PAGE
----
Despite their widespread usage, many shell scripts are written with little to no consideration for security. Worse, due to some inherent weaknesses and a complex syntax, writing secure shell scripts can be pretty difficult. This tip will provide some simple tips for how to make your shell scripts as secure as possible.
The information in this tip is generic across multiple shell types (BASH, Korn, C-Shell, etc) and focuses on the major issues in shell script security, rather than specifics for a particular shell.
Pay attention to ownership, execution and permissions
The first and most important security consideration in shell scripting is not the writing of the script but paying attention to who owns and runs it. Shell scripts and the commands they contain are executed with the executing user's permissions (including group permissions).
For example, if the executing user is root, then all the commands in the script will be executed at that level of authority. In addition to being a security risk, this can be very dangerous if the script is faulty or performs in an unexpected way. A poorly implemented rm command executed as root can cause massive damage. The root user sees and can do everything on the system; for the vast majority (if not all) scripts, executing as root is overkill.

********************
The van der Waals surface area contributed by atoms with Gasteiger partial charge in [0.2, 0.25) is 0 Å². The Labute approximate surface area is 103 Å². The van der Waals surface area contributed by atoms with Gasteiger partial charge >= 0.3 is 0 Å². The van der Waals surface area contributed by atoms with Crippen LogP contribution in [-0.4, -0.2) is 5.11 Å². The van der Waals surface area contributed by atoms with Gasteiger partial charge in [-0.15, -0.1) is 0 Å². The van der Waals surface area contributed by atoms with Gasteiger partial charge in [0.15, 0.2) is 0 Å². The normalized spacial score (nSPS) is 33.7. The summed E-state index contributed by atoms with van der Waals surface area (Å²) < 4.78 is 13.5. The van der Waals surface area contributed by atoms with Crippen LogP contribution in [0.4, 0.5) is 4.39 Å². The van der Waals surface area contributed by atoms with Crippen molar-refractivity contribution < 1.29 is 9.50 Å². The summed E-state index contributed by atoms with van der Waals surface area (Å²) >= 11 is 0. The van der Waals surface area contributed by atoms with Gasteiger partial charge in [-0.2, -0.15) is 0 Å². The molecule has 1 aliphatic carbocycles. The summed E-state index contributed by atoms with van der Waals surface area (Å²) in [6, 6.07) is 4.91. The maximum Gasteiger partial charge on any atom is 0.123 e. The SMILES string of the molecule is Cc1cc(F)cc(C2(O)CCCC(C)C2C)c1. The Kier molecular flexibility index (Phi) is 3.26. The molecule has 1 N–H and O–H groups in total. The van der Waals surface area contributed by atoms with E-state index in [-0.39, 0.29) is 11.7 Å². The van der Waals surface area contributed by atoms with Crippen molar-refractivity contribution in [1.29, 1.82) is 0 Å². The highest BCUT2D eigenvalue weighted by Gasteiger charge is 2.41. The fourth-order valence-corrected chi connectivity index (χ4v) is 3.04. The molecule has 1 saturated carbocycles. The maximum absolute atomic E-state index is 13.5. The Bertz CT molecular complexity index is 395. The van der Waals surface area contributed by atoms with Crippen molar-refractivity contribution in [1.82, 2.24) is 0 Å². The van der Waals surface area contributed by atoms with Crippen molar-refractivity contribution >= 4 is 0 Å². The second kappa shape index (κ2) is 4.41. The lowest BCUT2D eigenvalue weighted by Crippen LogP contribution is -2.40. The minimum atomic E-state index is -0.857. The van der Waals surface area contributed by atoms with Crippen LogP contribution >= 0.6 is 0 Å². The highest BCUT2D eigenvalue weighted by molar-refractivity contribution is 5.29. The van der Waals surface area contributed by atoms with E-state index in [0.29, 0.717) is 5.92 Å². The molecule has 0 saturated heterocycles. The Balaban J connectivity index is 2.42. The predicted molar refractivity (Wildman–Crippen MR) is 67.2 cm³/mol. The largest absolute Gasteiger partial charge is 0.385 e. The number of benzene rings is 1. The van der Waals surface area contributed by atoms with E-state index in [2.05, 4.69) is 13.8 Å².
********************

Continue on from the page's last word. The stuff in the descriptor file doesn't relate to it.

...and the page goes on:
The user who executes a shell script should have only the necessary authority to perform the required commands and access the required resources. Requiring execution as root is also not recommended. If something in your script that requires root access, then I recommend rewriting the script in C or, as a last resort, looking at a tool such as sudo.
You should also make sure that the ownership and permissions of your script are correct. The script should be owned by the appropriate user (generally the user who executes it) and have suitable group ownership. It generally needs the executable bit set. For example, on the following line the executable bit is set for the user who owns the script only:
# chmod u+x scriptname
The script should also have suitable permissions set to prevent inappropriate users reading, changing or executing it.
# chmod 0700 scriptname
Don't store secrets in scripts
You should not put passwords, passphrases, keys or other 'secret' data in your shell scripts. Many people mistakenly believe that hard-coding passwords into shell scripts (especially scripts used to transfer files or synchronize data between multiple hosts) is a good solution to the need for automation or unattended execution of scripts. But this means you're exposing that data to anyone who can read the script.
SSH allows the use of passphrase-less keys with command limitations, but this only provides limited mitigation, and it presents a risk that a user can sign into another hosts without providing a passphrase or other authentication mechanism. Another option may be the use of a tool like expect, which is available on most distributions. But the mitigation it provides is again limited.